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I see a terrible performance while trying to play videos with QtMobility 1.2.0 and Qt 4.7.4 on Ubuntu 10.10 (Pentium 4 2.80GHz).

What's funny is that totem (which also use gstreamer as backend) and vlc are able to play these videos without a problem on this machine, even with higher resolutions (fullscreen, etc).

According to top, my application consumes 100% of CPU while totem and vlc consumes only ~ 40%. That's... weird! So I'm sharing the source code of the application below. It uses QMediaPlayer and QVideoWidget to do the job.


#include <QtGui/QMainWindow>
#include <QtGui>
#include <qmediaplayer.h>
#include <qvideowidget.h>

int main(int argc, char* argv[])
    QApplication app(argc, argv);

    QMainWindow mainWindow;

    mainWindow.resize(QSize(1280, 500));

    QMediaPlayer* mplayer = new QMediaPlayer;
    QVideoWidget* vid_widget = new QVideoWidget(&mainWindow);




    return app.exec();


QT += gui 

CONFIG += mobility
MOBILITY = multimedia



The performance remains awful even if I create a smaller window, such as:

mainWindow.resize(QSize(960, 540));

Does anyone know what could be causing this behavior and how do I fix it?

If anyone is interested, ffmpeg shows this information about one of the video files I'm using for testing:

Input #0, matroska, from '/home/user/movie.mkv':
  Duration: 00:02:23.22, start: 0.000000, bitrate: N/A
    Stream #0.0(eng): Video: h264, yuvj420p, 1280x536 [PAR 1:1 DAR 160:67], 23.98 fps, 23.98 tbr, 1k tbn, 47.95 tbc
    Stream #0.1(eng): Audio: aac, 48000 Hz, stereo, s16
share|improve this question
If source code is available, I suggest to prepare for a long debug weakend searching for busy loops – Ulterior Oct 14 '11 at 2:19
@Ulterior There is nothing to debug. Looks like a screw up in the qt library. Wouldn't be the 1st – BЈовић Oct 16 '11 at 20:46
up vote 3 down vote accepted

There is nothing wrong with your code, you are just passing the ball to Qt for the decoding and playback of the movie.

You are either using a build of Qt that doesn't have hardware acceleration enabled, or your system doesn't have the proper hardware for Qt to accelerate decoding and playback.

share|improve this answer
Poor video performance is frustratingly common on Linux. It's hard to believe that at 2.8 GHz one would need any hardware acceleration to get decent performance, but here we are. <sigh> – Randall Cook Nov 22 '11 at 6:42
h264 especially can be a pain to playback, and a 2.8 Ghz Pentium 4 is not really up to the task. Luckily for us Linux users VAAPI has come far enough with open source drivers that we are no longer bound to nVidia VDPAU to playback even 1080p. I found that my 1.2Ghz Core i3 laptop does just fine, even the open source ATI drivers manage to work with VAAPI if I switch over to the built in hybrid 5950 – r_ahlskog Nov 23 '11 at 13:50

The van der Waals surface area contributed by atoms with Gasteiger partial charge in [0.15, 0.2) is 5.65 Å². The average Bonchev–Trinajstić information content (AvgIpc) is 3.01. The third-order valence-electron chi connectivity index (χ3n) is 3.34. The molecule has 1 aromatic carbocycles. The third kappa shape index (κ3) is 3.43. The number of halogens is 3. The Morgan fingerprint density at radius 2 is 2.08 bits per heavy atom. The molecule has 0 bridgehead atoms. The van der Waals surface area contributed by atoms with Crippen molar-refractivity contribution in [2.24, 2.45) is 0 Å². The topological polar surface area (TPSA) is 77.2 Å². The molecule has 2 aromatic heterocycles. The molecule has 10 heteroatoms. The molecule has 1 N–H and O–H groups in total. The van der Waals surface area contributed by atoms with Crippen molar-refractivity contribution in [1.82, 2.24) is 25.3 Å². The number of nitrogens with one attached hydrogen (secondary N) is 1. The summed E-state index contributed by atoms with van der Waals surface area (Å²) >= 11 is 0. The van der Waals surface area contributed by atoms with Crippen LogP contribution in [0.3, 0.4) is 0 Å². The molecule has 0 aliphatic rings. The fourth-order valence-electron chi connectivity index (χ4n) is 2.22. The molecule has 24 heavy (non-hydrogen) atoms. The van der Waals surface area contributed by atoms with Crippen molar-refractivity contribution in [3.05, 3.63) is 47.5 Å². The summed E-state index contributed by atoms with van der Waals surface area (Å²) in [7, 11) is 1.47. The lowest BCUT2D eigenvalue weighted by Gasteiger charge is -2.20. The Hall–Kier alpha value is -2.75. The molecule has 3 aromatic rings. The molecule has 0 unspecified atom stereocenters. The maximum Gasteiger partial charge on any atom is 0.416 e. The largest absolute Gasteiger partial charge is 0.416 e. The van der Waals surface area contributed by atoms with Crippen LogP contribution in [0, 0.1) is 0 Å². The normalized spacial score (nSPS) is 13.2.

Apparently VAAPI is not yet support by Qt Multimedia : bugreports.qt-project.org/browse/QTBUG-23761 – rzr Sep 1 '14 at 13:19

I started using QML Video Element and after having several rendering/performance problems with it I finally gave up and wrote a video player element to replace the one from QtMobility.

To whoever might be interested, GStreamer has a C++ interface that is very easy to use.

share|improve this answer
I have the same problem, video player reproduce the video in normal speed but Phonon is too slow. Could you explain in more detail how you solve the problem, I follow the GStreamer has a C++ interface link but I not found nothing there. Thanks. – HMarioD Oct 3 '13 at 22:47
Well, that's a question that deserves it's own thread, so I'll be brief: study a few GStreamer tutorials until you are able to write an application that can read a video file, retrieve it's frames, and display it on a window. During this process, you will find that the frame stores it's pixels in a format that is probably not RGB. To display the frames correctly, each frame needs to be converted to whatever format they are in (let's say YUV) to RGB. – karlphillip Oct 3 '13 at 23:12
The conversion process is actually responsible for the poor performance we observe with Phonon because it's done by the CPU. To speed things up, you can write a color space conversion code (i.e. YUV to RGB) to be executed on the GPU through GLSL shaders. Feel free to up vote my questions/answers. Good luck! – karlphillip Oct 3 '13 at 23:20

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